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How the Koodankulam agitation lost its spark

Tamil Nadu government changed tack and left protesters confined to one place

Written by Shaju Philip | Idinthakarai | Published: April 2, 2012 2:02:42 am

The agitation against the Koodankulam nuclear plant has lost its intensity and sense of direction following the withdrawal of an indefinite fast,a move forced on the protesters after the Tamil Nadu government withdrew its tacit support to them.

The indefinite fast at Idinthakarai had seen mass participation but on Monday,when a relay hunger strike begins,it will involve only a few dozen people. The protesters are as frustrated as they are uncertain where this will lead to. They are wondering how they can pick up the earlier tempo,especially when work on the power plant is into its final stages in a power-starved state.

One sign of the climbdown is that protest leaders are no longer demanding closure of the plant and insisting only on safety standards. “We are yet to decide how to take the agitation forward. In no manner will we disturb the work at the plant,” says Pushparayan,a former priest engaged in several movements in the coastal belt for more than a decade.

Tables turned

The reversal of fortunes began after the state government changed its stance. The first move was to invite the leaders of the struggle,ostensibly to seek clarifications over the memorandum they had submitted to the chief minister. The protesters,however,suspected the government’s motives and many refused to go.

The next morning,a few did go to the local police station where they were arrested. Hours later,Chief Minister J Jayalalithaa announced that her administration was convinced that the plant is safe,based on reports by committees appointed by the state and the Centre.

Within hours,the entire Radhapuram taluk was covered in a thick security blanket. The region teemed with hundreds of local police personnel,Special Police battalions,platoons of Armed Reserve and several companies of Rapid Action Force of the CRPF. There were riot control vehicles; check posts packed with policemen were set up every few hundred metres,checking vehicles,stopping potential protesters and detaining those who staged impromptu roadblocks.

What this led to was that the protesters were left confined to Idinthakarai. The village is at a dead end with only two approach roads. When the protest was at its height,this had worked as an advantage for the protesters,helping block out intruders. Now,it worked against the protesters,who found themselves cut off from the plant,should they wish to disrupt work. The roads are blocked with boulders and logs,effectively confining the protesters within their barricades.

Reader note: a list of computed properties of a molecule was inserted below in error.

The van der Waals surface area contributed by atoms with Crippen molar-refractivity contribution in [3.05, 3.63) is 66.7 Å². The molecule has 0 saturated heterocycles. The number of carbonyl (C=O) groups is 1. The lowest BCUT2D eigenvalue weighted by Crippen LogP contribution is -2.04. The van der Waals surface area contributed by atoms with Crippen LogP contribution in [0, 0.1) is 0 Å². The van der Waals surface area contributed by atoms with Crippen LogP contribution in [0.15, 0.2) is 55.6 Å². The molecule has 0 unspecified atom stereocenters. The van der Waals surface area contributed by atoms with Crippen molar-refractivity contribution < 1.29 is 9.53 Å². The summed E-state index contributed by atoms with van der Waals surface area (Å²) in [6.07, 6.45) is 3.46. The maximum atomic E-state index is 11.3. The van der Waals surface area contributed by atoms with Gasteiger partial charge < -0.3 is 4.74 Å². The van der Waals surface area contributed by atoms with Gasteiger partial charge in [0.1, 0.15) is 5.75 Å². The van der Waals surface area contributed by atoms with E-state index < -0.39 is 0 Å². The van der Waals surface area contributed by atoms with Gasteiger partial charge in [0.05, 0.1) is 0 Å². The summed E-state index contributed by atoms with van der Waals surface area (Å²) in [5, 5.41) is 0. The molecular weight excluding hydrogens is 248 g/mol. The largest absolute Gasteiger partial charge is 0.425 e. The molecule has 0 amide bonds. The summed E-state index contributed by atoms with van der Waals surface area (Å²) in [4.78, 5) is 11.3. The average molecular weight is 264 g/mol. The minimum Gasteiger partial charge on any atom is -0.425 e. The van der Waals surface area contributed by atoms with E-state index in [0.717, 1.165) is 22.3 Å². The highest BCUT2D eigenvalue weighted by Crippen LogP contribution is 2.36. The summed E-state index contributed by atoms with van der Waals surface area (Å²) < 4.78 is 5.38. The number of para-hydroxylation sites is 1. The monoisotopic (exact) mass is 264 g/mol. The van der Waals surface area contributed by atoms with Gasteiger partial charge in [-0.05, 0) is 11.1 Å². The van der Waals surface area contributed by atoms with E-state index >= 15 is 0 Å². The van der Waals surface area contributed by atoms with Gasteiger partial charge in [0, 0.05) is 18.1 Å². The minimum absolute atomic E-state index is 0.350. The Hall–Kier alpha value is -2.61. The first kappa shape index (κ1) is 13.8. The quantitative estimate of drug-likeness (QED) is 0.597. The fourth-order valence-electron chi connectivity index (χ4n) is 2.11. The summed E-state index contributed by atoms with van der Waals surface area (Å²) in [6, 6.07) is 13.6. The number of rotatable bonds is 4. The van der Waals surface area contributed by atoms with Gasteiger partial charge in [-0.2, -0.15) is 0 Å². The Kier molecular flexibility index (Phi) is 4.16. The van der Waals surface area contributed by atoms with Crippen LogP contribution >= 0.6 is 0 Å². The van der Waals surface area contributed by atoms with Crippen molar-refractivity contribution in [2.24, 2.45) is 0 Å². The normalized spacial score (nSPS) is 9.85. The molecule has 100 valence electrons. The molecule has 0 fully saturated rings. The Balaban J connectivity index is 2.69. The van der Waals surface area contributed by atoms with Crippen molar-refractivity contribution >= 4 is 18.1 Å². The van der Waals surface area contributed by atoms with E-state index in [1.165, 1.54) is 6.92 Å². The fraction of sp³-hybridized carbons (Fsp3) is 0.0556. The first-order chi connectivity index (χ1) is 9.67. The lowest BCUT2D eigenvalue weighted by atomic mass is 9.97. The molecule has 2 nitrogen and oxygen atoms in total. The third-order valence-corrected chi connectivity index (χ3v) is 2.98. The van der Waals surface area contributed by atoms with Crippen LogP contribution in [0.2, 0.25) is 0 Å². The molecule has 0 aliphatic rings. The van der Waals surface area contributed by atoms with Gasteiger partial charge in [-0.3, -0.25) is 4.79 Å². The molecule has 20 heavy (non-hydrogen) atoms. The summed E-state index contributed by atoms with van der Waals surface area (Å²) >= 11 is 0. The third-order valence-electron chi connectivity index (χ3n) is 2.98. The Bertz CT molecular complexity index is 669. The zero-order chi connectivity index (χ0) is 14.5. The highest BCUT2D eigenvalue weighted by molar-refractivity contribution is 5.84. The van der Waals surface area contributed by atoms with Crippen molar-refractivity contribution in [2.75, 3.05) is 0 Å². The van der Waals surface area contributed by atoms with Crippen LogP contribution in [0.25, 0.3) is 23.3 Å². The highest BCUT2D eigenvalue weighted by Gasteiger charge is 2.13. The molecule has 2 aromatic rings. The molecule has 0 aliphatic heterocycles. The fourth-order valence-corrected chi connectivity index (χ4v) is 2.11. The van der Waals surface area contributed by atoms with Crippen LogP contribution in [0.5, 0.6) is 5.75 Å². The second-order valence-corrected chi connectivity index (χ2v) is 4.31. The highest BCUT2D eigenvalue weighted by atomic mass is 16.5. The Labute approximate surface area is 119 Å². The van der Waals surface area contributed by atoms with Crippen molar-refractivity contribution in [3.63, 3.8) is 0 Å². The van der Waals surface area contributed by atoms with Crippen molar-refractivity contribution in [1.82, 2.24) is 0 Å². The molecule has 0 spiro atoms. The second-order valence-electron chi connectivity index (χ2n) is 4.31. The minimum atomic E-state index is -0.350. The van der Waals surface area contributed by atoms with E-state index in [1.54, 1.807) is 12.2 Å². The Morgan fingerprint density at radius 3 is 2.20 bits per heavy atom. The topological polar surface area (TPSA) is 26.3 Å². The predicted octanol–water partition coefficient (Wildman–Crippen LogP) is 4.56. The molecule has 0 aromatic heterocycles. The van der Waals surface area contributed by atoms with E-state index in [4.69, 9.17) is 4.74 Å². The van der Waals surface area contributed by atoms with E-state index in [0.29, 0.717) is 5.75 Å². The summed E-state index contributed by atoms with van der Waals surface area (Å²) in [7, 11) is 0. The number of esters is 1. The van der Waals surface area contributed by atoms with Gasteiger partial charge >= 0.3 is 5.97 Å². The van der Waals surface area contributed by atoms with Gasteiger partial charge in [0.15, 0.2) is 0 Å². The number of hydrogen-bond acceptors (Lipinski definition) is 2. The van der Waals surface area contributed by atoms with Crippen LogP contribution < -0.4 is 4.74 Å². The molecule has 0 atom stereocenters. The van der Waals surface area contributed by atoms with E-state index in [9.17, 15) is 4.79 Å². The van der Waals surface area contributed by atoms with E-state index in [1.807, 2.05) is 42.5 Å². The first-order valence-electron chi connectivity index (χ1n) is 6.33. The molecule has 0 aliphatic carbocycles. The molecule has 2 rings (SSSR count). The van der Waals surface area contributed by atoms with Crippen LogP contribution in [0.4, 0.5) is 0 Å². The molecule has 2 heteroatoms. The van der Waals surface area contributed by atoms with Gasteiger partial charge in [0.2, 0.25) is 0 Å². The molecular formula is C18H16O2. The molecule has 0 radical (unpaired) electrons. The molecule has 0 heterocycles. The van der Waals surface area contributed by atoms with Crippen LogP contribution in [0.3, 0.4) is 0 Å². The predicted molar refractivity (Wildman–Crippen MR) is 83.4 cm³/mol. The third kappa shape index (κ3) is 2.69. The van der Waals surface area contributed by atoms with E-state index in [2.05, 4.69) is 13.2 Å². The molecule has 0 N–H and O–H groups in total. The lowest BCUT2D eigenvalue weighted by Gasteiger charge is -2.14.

It had become clear that the authorities were in no hurry to act as long as the fast did not hamper the work on the project. The strategy was to contain rather than go on the offensive.

Leaders explain why they had no option but to withdraw the indefinite fast. “Around 200 persons are in judicial custody,with charges of sedition and war against the state against them. Life at the village was badly hit as the police cordon remained for several days. We had no option but to end the indefinite fast to get our men released and the siege on the village lifted. Even our children’s classes were affected,” says one leader.

Besides,a continuing power crisis with loadshedding every day swayed the public mood. This is something many see as a calculated move by the government to turn pubic opinion against the protest.


The nearly two-week long boycott of fishing has made many people restless before trawling stops. “There is no work for our men. How will we survive without our men going into the sea?” says Alphonsa,a homemaker in Perumanal near Koodankulam. Fishermen from Kanyakumari to Tuticorin have stopped venturing into the sea after the police blockade at Idinthakarai.

Since the withdrawal of the indefinite fast,Pushparayan and People’s Movement Against Nuclear Energy chairman S P Udayakumar have been camping in the village. They say a clear strategy will be chalked out after the jailed protesters are back.

“We are waiting for the next round of the mock drill,which will expose the lack of emergency preparedness,” says Pushparayan. “The agitation will gather momentum again once their next evacuation plans go awry.’’

Father V Kishore,parish priest of Visitation Church at Perumanal,says they are disappointed at the turn of events. “The government that had stood with the agitators did not give any indication about the police action,” he says. “The entire region was locked in. We were forced to go for a discussion with the government.’’ He says the Catholic Church is under pressure to withdraw support to the agitation,but adds it is a people’s protest and the church stand may not make an impact. “We are waiting to see what Udayakumar has on mind.”


The Congress and the DMK have been demanding commissioning of the plant. So have communist parties because of the Russian connection of the project. Now that the ruling AIADMK’s tacit support has gone,there is an effort to bring in more VIPs. The proposed visit by Kerala Opposition leader V S Achuthanandnan to Idinthakarai is a step in that direction.

Students and fringe outfits from Kerala had been active in the agitation until the Mullaperiyar controversy divided activists in Kerala and Tamil Nadu. With that issue on the back-burner now,Idinthakarai activists are looking to see whether their Kerala counterparts can throw their weight behind them again.

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